I have not heard the Ton Koopman performance you refer to, however I can imagine how 'free' it might be. I'm sure his style is intended to bring out both the improvisatory possibilities that might well have come in a 'live' performance from Bach's time and the essential dance nature of much of this music. One ought to be stimulated by this approach more than repulsed, but I know that to hear such a potent 'slant' put on something one has heard played solemnly and literally over many years will be a shock. For me, Ton Koopman's work has what many contemporary performances do not have, viz a commitment to liveliness and rhythm. I'd better not name names now, but one eminent performer who has recorded all of Bach's organ works seems to me to lack any firm inner rhythm, I find this acutely distressing since it removes one of the strongest elements present!

 

As to the "suspirans tristis" the German expression is 'Seufzerfigur' an interval (falling semitone in a brief two-note phrase) which is supposed to symbolise sighing. There are others that one can easily spot and indentify in Bach's work. The interval of a rising minor sixth, for instance, is also a penitential interval much used in works for Passiontide. The great 'Erbarme dich' Aria in the St.Matthew Passion features it as does the Prelude in E minor (that partners The Wedge), or the Fantasia from the F&F in C minor.

 

Strongest and most symbolic of all is the Kreutzfigur, the sign of the cross which appears everywhere in Bach. His favourite Perfect Cadence has it in the bass. Imagine C, rising to G above, falling to G below and then settling back on C. you have four dots on the page - connect these and you have a visible cross. Even little intervals , say G, A flat, F, G can still give a cross pattern, they're everywhere! Numerology is everywhere too...anything with 3 is sacred, and to Bach the number 14 is very special - his own initials add up to 14. The letters of his two baptismal names add up to 14 as well...many works have 14 connections.

 

As to registration, I'm awfully sorry to disagree with anyone whose work I respect, but I cannot imagine any circumstances that would ever convince me that the B minor Fugue can possibly have been intended to be played either fast or soft. This is a most grand and stately fugue, I would say the grandest and most stately, but perhaps that honour goes to the Great C major - another case where a 32' pedal ought to be de rigeur IMHO.

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I’m glad someone has made this posting…

 

… is this really the Bach sound and style? Why have I wasted such a long time trying to play the organ…..? :)

 

I think I must own up to not being one of the "erudite" members of this board : neither am I a professional musician. I simply listen to it for the pleasure it gives me which puts me firmly in the majority as regards the population as a whole if not the membership of this board. That may explain why I have some difficulty in seeing this situation in quite such dramatic terms. Koopman's is a Bach sound and style but why on earth should it be regarded as the only one ? I do not know (and neither in fact does anyone else) but I am fairly certain in my own mind that Bach did not play his own music in exactly the same way with exactly the same registration every time, any more than throughout his life he had exactly the same thing for breakfast every day and took exactly the same time to eat it ! Life is simply not like that.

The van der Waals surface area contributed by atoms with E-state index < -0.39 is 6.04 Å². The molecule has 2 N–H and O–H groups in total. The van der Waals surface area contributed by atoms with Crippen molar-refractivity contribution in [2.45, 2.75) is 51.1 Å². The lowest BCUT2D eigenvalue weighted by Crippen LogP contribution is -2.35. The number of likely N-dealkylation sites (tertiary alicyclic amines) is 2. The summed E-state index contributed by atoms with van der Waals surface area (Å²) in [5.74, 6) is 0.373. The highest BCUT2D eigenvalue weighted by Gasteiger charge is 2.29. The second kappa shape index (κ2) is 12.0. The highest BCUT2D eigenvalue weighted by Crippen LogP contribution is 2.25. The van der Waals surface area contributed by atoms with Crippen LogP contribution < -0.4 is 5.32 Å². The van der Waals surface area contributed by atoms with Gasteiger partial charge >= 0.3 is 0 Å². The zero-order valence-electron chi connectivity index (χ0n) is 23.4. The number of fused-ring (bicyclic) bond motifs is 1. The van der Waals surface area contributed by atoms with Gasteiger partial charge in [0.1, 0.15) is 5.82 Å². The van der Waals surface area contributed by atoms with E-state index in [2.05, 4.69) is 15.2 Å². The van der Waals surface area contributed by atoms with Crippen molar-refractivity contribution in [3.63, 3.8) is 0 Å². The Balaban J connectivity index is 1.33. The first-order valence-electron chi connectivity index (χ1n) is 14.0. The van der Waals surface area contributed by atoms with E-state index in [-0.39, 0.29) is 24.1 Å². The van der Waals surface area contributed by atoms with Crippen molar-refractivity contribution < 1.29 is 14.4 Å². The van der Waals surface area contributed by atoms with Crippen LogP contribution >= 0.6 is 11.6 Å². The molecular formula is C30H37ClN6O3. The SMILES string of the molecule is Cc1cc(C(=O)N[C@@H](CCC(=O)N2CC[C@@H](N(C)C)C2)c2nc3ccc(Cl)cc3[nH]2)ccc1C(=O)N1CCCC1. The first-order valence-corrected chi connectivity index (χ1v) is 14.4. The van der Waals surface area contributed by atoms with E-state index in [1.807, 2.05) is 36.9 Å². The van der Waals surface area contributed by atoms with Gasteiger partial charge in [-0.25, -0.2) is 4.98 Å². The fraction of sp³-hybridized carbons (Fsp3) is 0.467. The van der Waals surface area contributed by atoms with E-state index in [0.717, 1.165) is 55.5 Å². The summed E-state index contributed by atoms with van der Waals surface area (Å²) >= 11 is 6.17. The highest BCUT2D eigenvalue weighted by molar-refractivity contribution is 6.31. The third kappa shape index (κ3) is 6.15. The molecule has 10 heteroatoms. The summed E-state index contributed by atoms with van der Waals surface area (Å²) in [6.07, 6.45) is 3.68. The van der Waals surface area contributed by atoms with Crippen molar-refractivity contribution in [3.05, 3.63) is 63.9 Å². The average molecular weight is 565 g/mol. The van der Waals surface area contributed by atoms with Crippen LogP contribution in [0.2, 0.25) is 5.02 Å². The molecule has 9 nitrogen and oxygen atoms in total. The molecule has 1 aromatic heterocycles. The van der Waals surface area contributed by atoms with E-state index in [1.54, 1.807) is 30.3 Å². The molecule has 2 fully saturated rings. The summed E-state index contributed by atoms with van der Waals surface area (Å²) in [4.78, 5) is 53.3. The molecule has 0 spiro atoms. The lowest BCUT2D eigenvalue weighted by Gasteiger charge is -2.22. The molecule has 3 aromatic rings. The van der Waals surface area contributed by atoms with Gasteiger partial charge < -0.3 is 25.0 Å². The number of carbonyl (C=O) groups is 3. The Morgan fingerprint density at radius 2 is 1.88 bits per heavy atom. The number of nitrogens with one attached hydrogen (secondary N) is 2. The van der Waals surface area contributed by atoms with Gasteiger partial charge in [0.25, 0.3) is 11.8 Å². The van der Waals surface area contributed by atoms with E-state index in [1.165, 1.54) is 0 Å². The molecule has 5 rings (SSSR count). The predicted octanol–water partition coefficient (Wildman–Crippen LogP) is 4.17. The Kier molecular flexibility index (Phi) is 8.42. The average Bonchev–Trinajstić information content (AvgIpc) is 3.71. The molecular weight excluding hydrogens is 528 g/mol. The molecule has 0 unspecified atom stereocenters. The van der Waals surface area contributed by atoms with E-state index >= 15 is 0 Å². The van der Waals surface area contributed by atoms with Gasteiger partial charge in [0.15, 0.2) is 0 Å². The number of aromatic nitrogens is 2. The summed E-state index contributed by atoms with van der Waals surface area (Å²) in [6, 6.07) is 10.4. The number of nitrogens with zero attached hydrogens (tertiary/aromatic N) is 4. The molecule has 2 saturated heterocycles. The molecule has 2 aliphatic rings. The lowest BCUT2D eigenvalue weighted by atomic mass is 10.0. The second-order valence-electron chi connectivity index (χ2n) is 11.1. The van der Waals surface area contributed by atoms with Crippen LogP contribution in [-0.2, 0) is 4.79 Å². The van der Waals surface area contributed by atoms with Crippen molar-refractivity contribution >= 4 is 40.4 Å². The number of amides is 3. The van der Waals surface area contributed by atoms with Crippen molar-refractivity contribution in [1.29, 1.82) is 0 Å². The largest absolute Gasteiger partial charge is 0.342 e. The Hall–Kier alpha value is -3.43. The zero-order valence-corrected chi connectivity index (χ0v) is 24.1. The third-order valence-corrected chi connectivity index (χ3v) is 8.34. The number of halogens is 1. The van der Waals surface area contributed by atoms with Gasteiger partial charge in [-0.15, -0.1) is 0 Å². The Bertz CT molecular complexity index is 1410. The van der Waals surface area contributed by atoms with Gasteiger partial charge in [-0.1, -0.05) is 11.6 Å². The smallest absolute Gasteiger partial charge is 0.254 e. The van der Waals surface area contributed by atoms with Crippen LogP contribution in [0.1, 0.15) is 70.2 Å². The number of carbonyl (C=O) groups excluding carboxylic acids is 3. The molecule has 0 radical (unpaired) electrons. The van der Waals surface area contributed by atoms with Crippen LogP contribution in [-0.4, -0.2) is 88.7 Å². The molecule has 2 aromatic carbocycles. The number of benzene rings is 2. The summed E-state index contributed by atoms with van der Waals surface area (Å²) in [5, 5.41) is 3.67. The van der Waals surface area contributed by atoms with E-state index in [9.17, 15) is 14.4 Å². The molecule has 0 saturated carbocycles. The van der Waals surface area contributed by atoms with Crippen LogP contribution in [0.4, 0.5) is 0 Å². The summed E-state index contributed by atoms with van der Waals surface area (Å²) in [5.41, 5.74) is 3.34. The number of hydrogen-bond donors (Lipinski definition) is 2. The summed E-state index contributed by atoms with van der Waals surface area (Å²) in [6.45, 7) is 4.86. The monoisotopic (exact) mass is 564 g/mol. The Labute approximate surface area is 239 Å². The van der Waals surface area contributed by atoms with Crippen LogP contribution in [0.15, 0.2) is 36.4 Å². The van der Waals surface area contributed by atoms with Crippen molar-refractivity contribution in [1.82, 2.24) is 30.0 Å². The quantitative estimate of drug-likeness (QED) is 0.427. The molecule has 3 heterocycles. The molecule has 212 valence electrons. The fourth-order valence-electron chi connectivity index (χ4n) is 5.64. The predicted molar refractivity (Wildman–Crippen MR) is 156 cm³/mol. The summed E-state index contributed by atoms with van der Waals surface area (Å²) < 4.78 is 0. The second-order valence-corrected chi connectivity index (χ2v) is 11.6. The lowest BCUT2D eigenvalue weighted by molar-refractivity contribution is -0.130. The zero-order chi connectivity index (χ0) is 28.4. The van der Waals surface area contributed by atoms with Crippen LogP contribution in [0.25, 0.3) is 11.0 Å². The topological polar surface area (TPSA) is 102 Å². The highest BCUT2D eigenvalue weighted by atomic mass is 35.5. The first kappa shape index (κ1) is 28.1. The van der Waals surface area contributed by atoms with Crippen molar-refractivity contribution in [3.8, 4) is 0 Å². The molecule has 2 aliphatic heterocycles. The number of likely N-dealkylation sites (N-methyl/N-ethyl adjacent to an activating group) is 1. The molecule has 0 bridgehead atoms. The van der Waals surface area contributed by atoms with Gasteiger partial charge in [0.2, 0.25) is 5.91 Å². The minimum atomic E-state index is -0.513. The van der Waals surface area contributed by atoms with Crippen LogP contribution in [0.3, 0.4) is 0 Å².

The dictates of "historical performance practice" should surely be regarded in exactly the same way as fire : "a good servant but a poor master". If a particular style of playing gives no pleasure to you as performer and no pleasure to those for whom you are performing what exactly is it that requires you to play in that style ? Why should you wish to do so ? Just as people have different tastes in food, in literature and in TV programmes , so it is perfectly permissible to have different tastes in the way you like your Bach to sound. Even better it is not a requirement that you be consistent : you do not have to pick a style and stick to it. I have Koopman CDs in my record library but I have just as many involving performances of Bach on quite inappropriate organs , employing Trombas and Full Swell. I listen to both styles with equal pleasure - no , truthfully, I prefer the Trombas as is my privilege.

 

So do not get downhearted. If the way Koopman serves up Bach is not to your taste, there are, at least as regards recorded performances, a number of different serving styles available for you to try in order to find one better suited to your personal palate. And if you find a taste which you like does it really matter if others prefer it done differently ?

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I've just found the details of the recording on the BBC radio 3 site it was

 

Prelude & Fugue in B Minor, BWV. 544

Ton Koopman (organ) at the organ of the Grote Kerk, Maassluis

TELDEC 4509 944582 track 4

 

And the organ specification is here